JEFFERSON — The Jefferson Planning Commission unanimously voted to table deliberations on a proposed 15-acre annexation to its July 7 meeting in order to gather more information on how an estimated 60 new houses would impact public safety, infrastructure and local schools.
Commissioners also indicated they wanted to reopen a public hearing on the matter.
Chairman Ronald Gilles expected there would be a vote on the matter, as the City Council also will have to make a decision on the annexation before a mid-August 120-day deadline.
The meeting packed City Hall, which has about 30 seats, with roughly 70 people, some of whom stood partially outside or in an entryway.
Gilles quickly notified attendees that he didn’t want to discuss the recently passed Senate Bill 1573 during the public hearing — which eliminated the ability of 35 Oregon cities, including Jefferson, to vote on annexations.
The proposed annexation site, owned by Joan and Ellis Hamby, sits southeast of the city and was viewed as land for future residential development when the city’s comprehensive plan was created in 1979, said city planner Lissa Davis.
She added that the proposal meets the city’s annexation criteria.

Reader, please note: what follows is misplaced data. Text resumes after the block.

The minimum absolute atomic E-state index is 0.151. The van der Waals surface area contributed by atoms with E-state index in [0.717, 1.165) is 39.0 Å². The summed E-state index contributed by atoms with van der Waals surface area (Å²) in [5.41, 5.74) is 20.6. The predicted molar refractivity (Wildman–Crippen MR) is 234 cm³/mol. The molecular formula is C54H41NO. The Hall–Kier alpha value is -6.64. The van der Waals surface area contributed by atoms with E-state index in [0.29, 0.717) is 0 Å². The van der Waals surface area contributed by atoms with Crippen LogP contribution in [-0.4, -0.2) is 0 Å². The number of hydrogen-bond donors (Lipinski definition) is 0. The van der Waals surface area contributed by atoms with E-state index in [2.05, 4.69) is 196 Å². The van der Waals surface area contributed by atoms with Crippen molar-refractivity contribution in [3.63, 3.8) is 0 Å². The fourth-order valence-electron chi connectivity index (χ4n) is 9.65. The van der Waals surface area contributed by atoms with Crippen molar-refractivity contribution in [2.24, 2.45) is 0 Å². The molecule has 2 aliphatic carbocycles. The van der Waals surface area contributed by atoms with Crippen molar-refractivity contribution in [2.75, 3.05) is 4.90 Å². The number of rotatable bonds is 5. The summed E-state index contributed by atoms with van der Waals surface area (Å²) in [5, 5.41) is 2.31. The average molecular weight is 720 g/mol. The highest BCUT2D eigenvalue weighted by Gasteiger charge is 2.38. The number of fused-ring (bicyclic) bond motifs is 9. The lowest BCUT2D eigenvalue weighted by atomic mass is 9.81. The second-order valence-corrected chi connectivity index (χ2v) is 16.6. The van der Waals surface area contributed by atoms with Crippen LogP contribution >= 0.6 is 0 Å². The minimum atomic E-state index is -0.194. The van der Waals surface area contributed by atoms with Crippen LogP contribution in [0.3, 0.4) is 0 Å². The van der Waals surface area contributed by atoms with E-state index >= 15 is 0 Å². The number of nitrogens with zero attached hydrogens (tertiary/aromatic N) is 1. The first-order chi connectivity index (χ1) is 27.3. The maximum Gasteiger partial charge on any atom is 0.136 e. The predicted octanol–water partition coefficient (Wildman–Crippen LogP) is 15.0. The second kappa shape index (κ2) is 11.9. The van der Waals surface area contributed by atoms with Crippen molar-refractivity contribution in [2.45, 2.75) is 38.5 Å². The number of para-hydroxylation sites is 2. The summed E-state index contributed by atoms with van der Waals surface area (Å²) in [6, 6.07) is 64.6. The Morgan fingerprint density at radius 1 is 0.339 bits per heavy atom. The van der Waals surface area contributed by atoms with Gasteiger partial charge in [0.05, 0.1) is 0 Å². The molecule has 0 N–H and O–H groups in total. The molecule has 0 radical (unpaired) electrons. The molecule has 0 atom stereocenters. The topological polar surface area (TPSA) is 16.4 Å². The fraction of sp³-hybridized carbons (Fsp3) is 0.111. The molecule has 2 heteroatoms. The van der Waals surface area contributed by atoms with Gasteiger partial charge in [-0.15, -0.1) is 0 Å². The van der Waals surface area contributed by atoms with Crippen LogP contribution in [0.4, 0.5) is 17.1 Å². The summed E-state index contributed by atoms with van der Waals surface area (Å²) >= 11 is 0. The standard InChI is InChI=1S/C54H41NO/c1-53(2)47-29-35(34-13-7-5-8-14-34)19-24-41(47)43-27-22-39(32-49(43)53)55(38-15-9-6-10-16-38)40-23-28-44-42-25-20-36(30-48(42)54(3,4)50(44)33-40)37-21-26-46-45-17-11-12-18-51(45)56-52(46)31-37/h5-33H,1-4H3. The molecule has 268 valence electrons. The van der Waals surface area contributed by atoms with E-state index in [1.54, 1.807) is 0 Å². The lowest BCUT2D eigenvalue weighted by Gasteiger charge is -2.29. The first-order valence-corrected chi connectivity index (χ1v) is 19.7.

Joan Hamby said her husband was responsible for much of the development in Jefferson, and that she didn’t want to build on the land until she could no longer live in her house there.
Supporters of the annexation said that it would eventually provide additional homes in Jefferson, which in turn would increase the tax base and draw more businesses to town.
“Bringing people into the community is going to help our community thrive,” said Anne Plagmann.
While four people spoke in favor of the annexation, roughly 10 testified in opposition.
They worried about the impacts on Jefferson’s small-town feel and said public safety agencies couldn’t handle the new population, traffic would increase and schools were already overcrowded.
“I work at the elementary school. We are overcrowded. … It’s sad. Kids are not learning,” said Cyndie Hightower.
“We can say goodbye to our quiet, peaceful neighborhoods,” said Stan Neal, who lives near the annexation site.
Charles Goodnight said he moved to Jefferson from California 12 years ago to avoid sprawl.
“If you want to keep this a rural community, you will stop this from happening,” he said.